The Moment A Diner Sent Back A $36,000 Bottle Of Wine For Being ..FAKE !

  1. 8th February 2008

    The £18,000 Petrus: But is it real?

    It was a moment to make the most experienced sommelier gasp with horror.

    Normally when a favoured wealthy customer orders a magnum of Pétrus 1961, appreciative purrs of pleasure are expected to follow.
    Not just from the drinkers. There will be a profit of several thousand pounds on a bottle costing as much as a large family car.
    But this time the usually exquisite claret was returned untasted with angry accusations that it was a fake.
    This was the hugely embarrassing scene at the Michelin-starred Zafferano in Knightsbridge earlier this month when a party of British and Italian diners asked for the 1961 — regarded as one of the finest wines ever made — to go with their meal.
    At £18,000 it was among the most expensive bottles on the wine list, described by one reviewer as 'awesome in its density, richness and concentration'.
    But the customer refused to touch it because the cork was not stamped with the standard mark of provenance proving where and when it was made.
    Zafferano's general manager Enzo Cassini admitted it was an awkward and unprecedented situation.
    "Yes, the customer was cross. He had a problem because when he saw that there was no mark on the cork he didn't want to drink it any more. He said: 'this could be a fake.'
    Red-faced: Enzo Cassini will no longer stock hugely expensive wines at Michelin-starred Zafferano
    "The bottle was perfect, there was nothing to think it wasn't genuine. I tasted the wine and it was off anyway. It was a big disappointment for the customer because he had brought over a friend from Italy.
    "We have had to write off the Pétrus. As they say, stuff happens."
    But the restaurant was so alarmed by the possibility that it was the victim of a fraud that it called in the 'Pétrus police' from Corney & Barrow, an upmarket City wine bar chain who also act as agents for Pétrus n Britain.
    The company has accumulated photographic records of every surviving bottle still stored at the 28-acre vineyard to counter the growing phenomenon of wine fraud.
    The allegation was regarded as so serious that Corney & Barrow despatched its managing director Adam Brett-Smith to investigate.
    Although there was no evidence the bottle was a fake, Mr Brett-Smith was unable to provide a definitive answer.

    The company said: "What we told the restaurant and later confirmed in writing is that it is impossible to confirm 100 per cent the authenticity of a wine pre-1964."
    Before then the vineyard was run as a family concern by the former owner Madame Edmond Loubat with only limited record keeping and no cork stamps.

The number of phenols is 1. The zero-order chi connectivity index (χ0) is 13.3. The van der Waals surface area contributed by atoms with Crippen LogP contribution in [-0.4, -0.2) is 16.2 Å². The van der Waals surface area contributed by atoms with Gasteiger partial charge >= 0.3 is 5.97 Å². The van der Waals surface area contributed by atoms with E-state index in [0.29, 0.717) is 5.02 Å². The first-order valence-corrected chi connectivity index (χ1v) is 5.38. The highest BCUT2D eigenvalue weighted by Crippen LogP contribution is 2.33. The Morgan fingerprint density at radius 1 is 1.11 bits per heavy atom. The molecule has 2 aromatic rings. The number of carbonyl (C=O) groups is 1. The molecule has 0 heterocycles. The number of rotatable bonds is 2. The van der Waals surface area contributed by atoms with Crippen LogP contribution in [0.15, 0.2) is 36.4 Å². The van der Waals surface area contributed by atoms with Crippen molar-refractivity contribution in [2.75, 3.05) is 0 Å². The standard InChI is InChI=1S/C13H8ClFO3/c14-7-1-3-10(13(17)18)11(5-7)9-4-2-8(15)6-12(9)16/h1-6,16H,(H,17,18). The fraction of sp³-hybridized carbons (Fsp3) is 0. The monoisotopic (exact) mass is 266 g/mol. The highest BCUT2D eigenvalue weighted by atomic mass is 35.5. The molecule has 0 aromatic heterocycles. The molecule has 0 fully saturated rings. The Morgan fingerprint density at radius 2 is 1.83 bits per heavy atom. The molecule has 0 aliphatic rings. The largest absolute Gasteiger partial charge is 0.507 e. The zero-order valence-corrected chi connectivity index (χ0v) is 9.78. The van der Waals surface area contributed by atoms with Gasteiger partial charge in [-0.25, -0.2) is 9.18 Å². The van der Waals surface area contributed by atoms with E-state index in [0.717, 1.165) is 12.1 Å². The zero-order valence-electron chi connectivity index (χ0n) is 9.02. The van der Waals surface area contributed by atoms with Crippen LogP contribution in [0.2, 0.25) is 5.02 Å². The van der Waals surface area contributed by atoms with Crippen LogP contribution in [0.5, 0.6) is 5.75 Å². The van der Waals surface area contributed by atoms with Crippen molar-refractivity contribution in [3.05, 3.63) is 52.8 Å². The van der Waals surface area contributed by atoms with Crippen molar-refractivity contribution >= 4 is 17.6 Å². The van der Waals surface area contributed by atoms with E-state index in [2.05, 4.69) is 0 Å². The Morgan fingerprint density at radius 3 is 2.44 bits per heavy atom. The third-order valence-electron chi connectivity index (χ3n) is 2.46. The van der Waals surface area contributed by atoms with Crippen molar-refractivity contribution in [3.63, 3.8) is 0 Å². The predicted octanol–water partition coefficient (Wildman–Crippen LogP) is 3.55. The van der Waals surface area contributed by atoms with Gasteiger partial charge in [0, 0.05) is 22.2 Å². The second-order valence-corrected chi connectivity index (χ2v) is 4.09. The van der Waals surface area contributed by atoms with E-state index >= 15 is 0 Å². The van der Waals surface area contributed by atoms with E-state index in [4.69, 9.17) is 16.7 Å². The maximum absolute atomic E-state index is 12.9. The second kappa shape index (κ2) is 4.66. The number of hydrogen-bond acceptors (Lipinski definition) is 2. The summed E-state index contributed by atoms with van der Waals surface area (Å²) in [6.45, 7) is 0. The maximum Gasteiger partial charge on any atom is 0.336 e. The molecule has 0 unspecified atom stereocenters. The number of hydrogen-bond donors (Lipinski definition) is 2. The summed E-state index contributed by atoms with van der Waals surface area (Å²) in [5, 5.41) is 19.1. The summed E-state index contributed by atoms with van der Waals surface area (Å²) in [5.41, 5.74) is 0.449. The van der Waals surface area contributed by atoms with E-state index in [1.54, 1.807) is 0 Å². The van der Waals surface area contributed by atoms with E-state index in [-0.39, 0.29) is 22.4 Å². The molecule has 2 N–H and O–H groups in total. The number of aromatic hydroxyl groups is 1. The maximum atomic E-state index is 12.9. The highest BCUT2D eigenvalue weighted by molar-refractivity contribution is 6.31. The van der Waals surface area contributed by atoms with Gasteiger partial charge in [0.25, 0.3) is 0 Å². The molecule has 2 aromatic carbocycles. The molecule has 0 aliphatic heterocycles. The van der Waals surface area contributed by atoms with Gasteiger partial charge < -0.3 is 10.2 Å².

Corney & Barrow now insist that every empty bottle of Pétrus is destroyed after the contents have been drunk to stop it being refilled with an inferior, fraudulent wine.
    The row at Zafferano had a happy ending.
    After calming down the customer ordered an alternative — a magnum of Mouton Rothschild 1945 at £20,000. This time it got drunk.
    But for Mr Cassini, it was a case of once bitten, twice shy. "I wouldn't buy any more wine of that calibre. It is a big risk to take. Only a few customers go for a wine like that. You can have fantastic experiences with younger wines from the Eighties or Nineties. Is any wine really worth £20,000?"
  2. I like the nice things in life but quite frankly to pay that for a bottle of wine is totally off the wall IMO!
  3. Money is all relative; $20000 to us to $200 to some people. If it is raved as the best wine ever and I have the money, I would definitely try it.
  4. Wow... that IS interesting. I've heard about fakes being proliferated with other wines too (notably, Penfold's Grange). Most of the wines that get faked are totally out of my price range, so I don't have to worry about buying one :smile: But it's interesting to note that even restaurants can get burned, not just the average consumer.

    I wonder if other restaurants will follow suit and not buy/stock up on older vintages of rare wines because of the possibility of fakes. (And of course, as the restaurant owner points out, how often do they really sell a $36,000 bottle of wine?)
  5. Sounds like buyer's remorse to me. Sometimes with wines that old the cork shrinks/ deteriorates and the bottle has to be re-corked to keep it from spoiling. It's fairly common knowledge. So for his guy to say that it's a fake, because the cork had the wrong markings is just :rolleyes:. Like they said, there's no way to prove who's right or wrong here, but I'm leaning toward the buyer being an idiot...
  6. :roflmfao: Yip probably noveau riche :roflmfao:
  7. how can it be buyer's remorse if he went and bought a 20,000 pound bottle of wine after he sent that back?